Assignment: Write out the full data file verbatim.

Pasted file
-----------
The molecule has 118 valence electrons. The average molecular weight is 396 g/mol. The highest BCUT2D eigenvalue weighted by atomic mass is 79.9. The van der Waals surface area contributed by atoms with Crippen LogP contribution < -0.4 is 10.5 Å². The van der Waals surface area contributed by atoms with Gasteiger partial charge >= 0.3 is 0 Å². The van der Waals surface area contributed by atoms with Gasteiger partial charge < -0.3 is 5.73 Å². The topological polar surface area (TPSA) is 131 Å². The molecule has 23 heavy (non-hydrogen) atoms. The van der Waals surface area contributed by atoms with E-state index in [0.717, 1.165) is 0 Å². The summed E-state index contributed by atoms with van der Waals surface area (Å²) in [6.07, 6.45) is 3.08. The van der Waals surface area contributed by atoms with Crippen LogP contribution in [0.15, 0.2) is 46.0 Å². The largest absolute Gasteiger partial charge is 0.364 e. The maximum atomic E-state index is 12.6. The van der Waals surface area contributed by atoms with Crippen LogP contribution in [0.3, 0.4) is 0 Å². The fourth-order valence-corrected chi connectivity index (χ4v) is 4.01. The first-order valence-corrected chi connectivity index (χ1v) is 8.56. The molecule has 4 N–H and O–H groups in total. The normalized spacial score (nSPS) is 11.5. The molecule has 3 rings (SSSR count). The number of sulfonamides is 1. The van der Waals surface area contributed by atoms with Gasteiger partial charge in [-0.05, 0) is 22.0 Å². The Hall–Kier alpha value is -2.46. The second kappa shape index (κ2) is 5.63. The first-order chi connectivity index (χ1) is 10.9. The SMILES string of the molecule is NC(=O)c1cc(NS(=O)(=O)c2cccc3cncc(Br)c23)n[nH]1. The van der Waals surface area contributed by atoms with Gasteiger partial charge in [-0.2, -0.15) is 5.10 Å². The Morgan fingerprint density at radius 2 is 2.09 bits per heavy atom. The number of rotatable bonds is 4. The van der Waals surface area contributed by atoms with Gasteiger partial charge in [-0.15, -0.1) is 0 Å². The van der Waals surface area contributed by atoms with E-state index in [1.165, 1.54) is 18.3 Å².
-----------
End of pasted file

The molecule has 118 valence electrons. The average molecular weight is 396 g/mol. The highest BCUT2D eigenvalue weighted by atomic mass is 79.9. The van der Waals surface area contributed by atoms with Crippen LogP contribution < -0.4 is 10.5 Å². The van der Waals surface area contributed by atoms with Gasteiger partial charge >= 0.3 is 0 Å². The van der Waals surface area contributed by atoms with Gasteiger partial charge < -0.3 is 5.73 Å². The topological polar surface area (TPSA) is 131 Å². The molecule has 23 heavy (non-hydrogen) atoms. The van der Waals surface area contributed by atoms with E-state index in [0.717, 1.165) is 0 Å². The summed E-state index contributed by atoms with van der Waals surface area (Å²) in [6.07, 6.45) is 3.08. The van der Waals surface area contributed by atoms with Crippen LogP contribution in [0.15, 0.2) is 46.0 Å². The largest absolute Gasteiger partial charge is 0.364 e. The maximum atomic E-state index is 12.6. The van der Waals surface area contributed by atoms with Crippen LogP contribution in [0.3, 0.4) is 0 Å². The fourth-order valence-corrected chi connectivity index (χ4v) is 4.01. The first-order valence-corrected chi connectivity index (χ1v) is 8.56. The molecule has 4 N–H and O–H groups in total. The normalized spacial score (nSPS) is 11.5. The molecule has 3 rings (SSSR count). The number of sulfonamides is 1. The van der Waals surface area contributed by atoms with Gasteiger partial charge in [-0.05, 0) is 22.0 Å². The Hall–Kier alpha value is -2.46. The second kappa shape index (κ2) is 5.63. The first-order chi connectivity index (χ1) is 10.9. The SMILES string of the molecule is NC(=O)c1cc(NS(=O)(=O)c2cccc3cncc(Br)c23)n[nH]1. The van der Waals surface area contributed by atoms with Gasteiger partial charge in [-0.2, -0.15) is 5.10 Å². The Morgan fingerprint density at radius 2 is 2.09 bits per heavy atom. The number of rotatable bonds is 4. The van der Waals surface area contributed by atoms with Gasteiger partial charge in [-0.15, -0.1) is 0 Å². The van der Waals surface area contributed by atoms with E-state index in [1.165, 1.54) is 18.3 Å².